Will My Retirement Get Split in a No Fault Divorce?

When it comes to a no fault divorce, you may be wondering if there will be a division of your retirement funds between you and your spouse. They answer is likely yes, if it was acquired during the course of the marriage. Any retirement funds, also known as pensions, acquired during the marriage are marital property. Pensions acquired before marriage that accrue earnings during the course of the marriage are subject to division. To gain some clarity on the topic, let’s take a closer look at what this type of divorce is and the division of assets.

A no-fault divorce is one in which you do not have to prove your spouse did something wrong. In other words, no one is at fault. Basically, marriage to this person is no longer acceptable.

In a no fault divorce, you can get a divorce even if your spouse does not want it. Claiming irreconcilable differences and stating that there is “no hope of reconciliation” are the ways to get the no-fault divorce. Also, during this process, you must live in physical separation from your spouse.

As part of a no fault divorce, retirement funds, pensions, 401 K plans, IRAs and any type of deferred monetary compensation plans are subject to equitable distribution in the court. This is true even when the accounts are titled in one spouse’s name. However, it is only the assets acquired during the time of the marriage that fall under the equitable distribution.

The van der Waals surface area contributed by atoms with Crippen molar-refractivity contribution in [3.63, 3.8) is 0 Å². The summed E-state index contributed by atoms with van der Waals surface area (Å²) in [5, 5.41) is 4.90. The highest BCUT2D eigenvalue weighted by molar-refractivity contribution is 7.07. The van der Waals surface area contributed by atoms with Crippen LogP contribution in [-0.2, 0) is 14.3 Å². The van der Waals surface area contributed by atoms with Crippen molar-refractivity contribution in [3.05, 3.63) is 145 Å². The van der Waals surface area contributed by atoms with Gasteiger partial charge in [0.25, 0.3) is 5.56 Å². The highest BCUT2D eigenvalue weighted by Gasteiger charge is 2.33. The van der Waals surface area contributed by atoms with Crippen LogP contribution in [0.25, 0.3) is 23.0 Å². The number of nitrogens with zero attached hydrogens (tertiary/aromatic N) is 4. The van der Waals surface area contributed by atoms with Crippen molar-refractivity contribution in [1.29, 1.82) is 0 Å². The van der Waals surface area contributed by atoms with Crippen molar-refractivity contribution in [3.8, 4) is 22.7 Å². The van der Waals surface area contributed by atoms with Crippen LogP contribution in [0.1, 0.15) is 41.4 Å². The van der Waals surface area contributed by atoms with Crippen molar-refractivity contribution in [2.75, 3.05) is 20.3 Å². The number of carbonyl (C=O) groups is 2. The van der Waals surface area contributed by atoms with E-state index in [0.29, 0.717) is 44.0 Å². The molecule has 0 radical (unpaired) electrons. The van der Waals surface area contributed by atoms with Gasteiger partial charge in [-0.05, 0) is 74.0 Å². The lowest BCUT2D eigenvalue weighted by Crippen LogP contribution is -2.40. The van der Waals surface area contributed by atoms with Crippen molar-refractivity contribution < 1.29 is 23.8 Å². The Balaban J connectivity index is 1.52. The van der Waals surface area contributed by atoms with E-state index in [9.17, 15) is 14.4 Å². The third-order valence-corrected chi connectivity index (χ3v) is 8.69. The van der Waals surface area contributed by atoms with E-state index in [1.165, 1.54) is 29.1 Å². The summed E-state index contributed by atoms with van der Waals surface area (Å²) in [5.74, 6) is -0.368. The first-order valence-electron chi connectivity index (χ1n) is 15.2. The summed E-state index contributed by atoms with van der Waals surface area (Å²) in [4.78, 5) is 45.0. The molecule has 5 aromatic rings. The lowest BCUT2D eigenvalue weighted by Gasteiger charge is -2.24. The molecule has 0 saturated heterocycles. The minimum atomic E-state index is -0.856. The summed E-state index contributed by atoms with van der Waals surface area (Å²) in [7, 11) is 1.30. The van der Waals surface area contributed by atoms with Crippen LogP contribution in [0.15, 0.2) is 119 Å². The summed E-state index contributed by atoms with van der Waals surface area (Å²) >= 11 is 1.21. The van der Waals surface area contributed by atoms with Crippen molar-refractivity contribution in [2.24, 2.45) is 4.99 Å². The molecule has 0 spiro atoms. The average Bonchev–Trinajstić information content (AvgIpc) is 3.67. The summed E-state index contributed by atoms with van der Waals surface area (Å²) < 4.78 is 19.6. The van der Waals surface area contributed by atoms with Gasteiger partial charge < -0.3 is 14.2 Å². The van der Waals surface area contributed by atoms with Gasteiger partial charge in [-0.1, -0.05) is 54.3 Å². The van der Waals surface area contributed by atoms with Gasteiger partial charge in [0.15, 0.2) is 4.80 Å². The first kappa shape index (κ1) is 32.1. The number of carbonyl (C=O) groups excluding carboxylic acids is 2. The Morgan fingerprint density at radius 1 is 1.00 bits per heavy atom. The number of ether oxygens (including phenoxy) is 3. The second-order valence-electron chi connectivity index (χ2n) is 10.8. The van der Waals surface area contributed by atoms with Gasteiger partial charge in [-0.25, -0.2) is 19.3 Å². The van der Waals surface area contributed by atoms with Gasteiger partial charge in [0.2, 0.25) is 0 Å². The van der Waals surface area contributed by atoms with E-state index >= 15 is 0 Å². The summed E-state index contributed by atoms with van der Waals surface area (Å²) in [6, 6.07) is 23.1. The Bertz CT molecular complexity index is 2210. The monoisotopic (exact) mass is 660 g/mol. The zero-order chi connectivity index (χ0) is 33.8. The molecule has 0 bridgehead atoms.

Georgia Laws

In the state of Georgia, the division of assets during a divorce is the same; the courts will likely consider retirement plans as marital property, so it will be subject to the equitable distribution. However, the way the court will distribute the assets depends on certain factors. Such as when the pension was required and the financial needs of each spouse during the divorce proceedings.

During distribution, the court will consider marital contributions from the spouse not listed on the benefits. Other considerations include the length of marriage and time length contributions. The court will also consider whether there has been reliance on the expectation of future retirement benefits for the spouse.

If the retirement is from the military, it is always subject to equitable distribution for both spouses.

If you are getting a no fault divorce and are wondering about how it will impact retirement funds, Reeder Law Firm is here to help walk you through the process step-by-step to give you the professional advice and support you need. To learn more about how getting a divorce impacts retirement funds in Georgia or to get your free, confidential consultation, call Reeder Law firm today at (770) 504-4747.